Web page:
One Bad Turn Deserves Another

by Orville Green
(Toronto, Canada)

My first bicycle was a present for Christmas the year I turned six. I had outgrown the pedal car that had replaced the tricycle of several years earlier.
My father made time after work to hold me upright and run alongside while I learned to balance on two wheels and, in a relatively short time, I was doing well on my own.
I was allowed to ride only on Myers Street, never beyond Price Street in one direction or beyond Thompson Street in the other direction, and I had to be visible from our gate at all times.

Before I could balance well enough to make a u-turn in the narrow street, I had to dismount and turn around on foot whenever I arrived at my prescribed boundary. I soon became tired of that and was determined to practice making complete turns. Late in the afternoon, when the groups of primary school children had gone home, was the ideal time for my self-instruction.

On my first attempt, I mounted the bicycle and rode toward Price Street, then coaxed myself testily to undertake the turnaround. The bicycle traced a wobbly path as I tried to maintain my balance while moving at a snail’s pace. My effort was successful and, elated, I rode toward my gate and started another attempt at turning around in the street.

About midway into the turn, with the front wheel aimed toward the Jones Town Baptist churchyard -- which was almost directly across the street from my home -- I felt a sudden push from behind, and before I could determine what had happened I was headed straight for the churchyard’s barbed wire fence. I reflexively put my hand out in front of me for protection, as the front wheel hit the sidewalk and I was thrown at an angle toward the fence. I landed on the sidewalk with a nasty tear in my right palm, just below the thumb.

My first sensation was searing pain, then embarrassment; but anger quickly took over when I heard the raucous laughter of a girl who, I realized, had deliberately pushed me. As soon as she noticed the blood oozing from my hand, she dashed off in the direction of Thompson Street. Someone helped me up and rushed me inside my house, where the cut, which probably should have been stitched, was ‘dressed’ and bandaged.

Several weeks passed, during which I neither saw nor heard the girl who I was convinced had intended to kill or, at least, maim me. My hand was healed, some bruises on my bony knees were barely visible and my confidence as a cyclist had been restored. I continued to practice making turns on the bicycle until I could do it in tighter and tighter circles. I mastered the manoeuver.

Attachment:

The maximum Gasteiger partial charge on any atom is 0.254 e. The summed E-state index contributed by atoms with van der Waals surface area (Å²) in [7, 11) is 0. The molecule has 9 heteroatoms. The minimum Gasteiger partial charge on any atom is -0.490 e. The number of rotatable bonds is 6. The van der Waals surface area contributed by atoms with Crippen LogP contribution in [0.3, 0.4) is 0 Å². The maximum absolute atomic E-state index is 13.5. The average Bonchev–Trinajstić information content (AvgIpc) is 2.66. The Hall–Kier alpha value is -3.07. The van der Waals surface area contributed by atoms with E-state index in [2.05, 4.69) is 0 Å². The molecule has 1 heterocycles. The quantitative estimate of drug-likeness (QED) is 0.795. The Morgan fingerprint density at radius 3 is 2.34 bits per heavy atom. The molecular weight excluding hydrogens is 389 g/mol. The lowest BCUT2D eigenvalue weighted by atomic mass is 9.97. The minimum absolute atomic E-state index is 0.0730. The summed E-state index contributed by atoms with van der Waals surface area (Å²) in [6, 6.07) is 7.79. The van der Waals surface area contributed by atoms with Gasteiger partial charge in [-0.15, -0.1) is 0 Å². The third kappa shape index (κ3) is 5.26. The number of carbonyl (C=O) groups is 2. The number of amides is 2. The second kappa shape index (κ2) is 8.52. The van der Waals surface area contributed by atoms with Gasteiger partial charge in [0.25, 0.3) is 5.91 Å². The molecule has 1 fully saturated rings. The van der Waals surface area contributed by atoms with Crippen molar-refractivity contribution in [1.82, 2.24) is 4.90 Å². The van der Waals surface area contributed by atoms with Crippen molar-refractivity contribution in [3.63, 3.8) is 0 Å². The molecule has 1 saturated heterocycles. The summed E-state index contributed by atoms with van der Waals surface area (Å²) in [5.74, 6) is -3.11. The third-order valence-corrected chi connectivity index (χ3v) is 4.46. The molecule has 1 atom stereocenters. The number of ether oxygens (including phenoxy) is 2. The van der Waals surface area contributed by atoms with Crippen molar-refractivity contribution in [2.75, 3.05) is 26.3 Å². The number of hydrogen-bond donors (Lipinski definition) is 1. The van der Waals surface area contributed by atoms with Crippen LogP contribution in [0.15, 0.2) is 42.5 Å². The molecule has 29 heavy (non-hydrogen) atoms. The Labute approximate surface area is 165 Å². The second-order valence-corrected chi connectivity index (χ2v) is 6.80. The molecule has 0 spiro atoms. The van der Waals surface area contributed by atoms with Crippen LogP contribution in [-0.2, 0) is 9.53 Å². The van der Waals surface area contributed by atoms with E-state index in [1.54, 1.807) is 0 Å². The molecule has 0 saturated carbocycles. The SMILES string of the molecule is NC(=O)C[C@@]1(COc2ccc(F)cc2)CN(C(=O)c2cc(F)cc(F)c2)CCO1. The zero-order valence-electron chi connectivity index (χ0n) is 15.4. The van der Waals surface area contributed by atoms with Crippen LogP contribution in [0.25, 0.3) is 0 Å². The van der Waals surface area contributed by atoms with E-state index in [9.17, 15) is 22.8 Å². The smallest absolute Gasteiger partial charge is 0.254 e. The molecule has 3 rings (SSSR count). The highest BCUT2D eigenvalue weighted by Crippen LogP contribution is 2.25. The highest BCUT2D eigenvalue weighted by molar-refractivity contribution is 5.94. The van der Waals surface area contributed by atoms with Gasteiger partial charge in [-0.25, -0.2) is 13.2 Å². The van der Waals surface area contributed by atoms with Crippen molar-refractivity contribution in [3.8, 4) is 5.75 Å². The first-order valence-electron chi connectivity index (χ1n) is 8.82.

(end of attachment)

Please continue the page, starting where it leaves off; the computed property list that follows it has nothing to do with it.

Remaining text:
Then, on a peaceful afternoon, I was standing at the gate, ‘looking out,’ when I saw four girls approaching from Price Street. I recognized one of them as my assailant of a few weeks earlier, and as soon as our eyes met, she burst into the same raucous laughter that had haunted me for the past few weeks.

As they approached me, she was gleefully telling her companions of the incident that had brought us together, and I could feel the anger rising in me again. I felt I had to do something to pay her back for my injury -- although she was much bigger than I was -- and to put a stop to her boastful recounting of the indignity I had suffered.

I made the decision in a flash, raced to the backyard, grabbed my bicycle and rushed into the street. The girls were already several houses past mine, but were walking slowly and chatting animatedly. They were still scoffing at my embarrassing encounter with their friend, when one of them looked back and saw me heading toward them at full speed. “’Im a come!” was all she could say in warning and they set off at a gallop, with me hot on their heels.

Their excited screams mixed with laughter as they tried to outpace me on the bicycle. With head down over the handlebars, and rump suspended above the seat like a true racing cyclist, I cranked the pedals for all I was worth.

The fleeing quartet threw frequent, anxious glances over their shoulders to see if I was gaining on them, causing them to bump into one another as they ran. Although I was unsure of my intention, I threw caution to the wind, aimed the bicycle and charged into a tangle of unsteady legs. With screams and curses the girls fell in a single heap, with me and the bicycle on top.

I quickly climbed down from the pile of bodies, pulling the bicycle after me. The girls scrambled to their feet and, crying as they went, ran as fast as they could toward Thompson Street. After straightening the twisted handlebars, I remounted the bicycle and headed for home a few chains away, bursting with a feeling of accomplishment.

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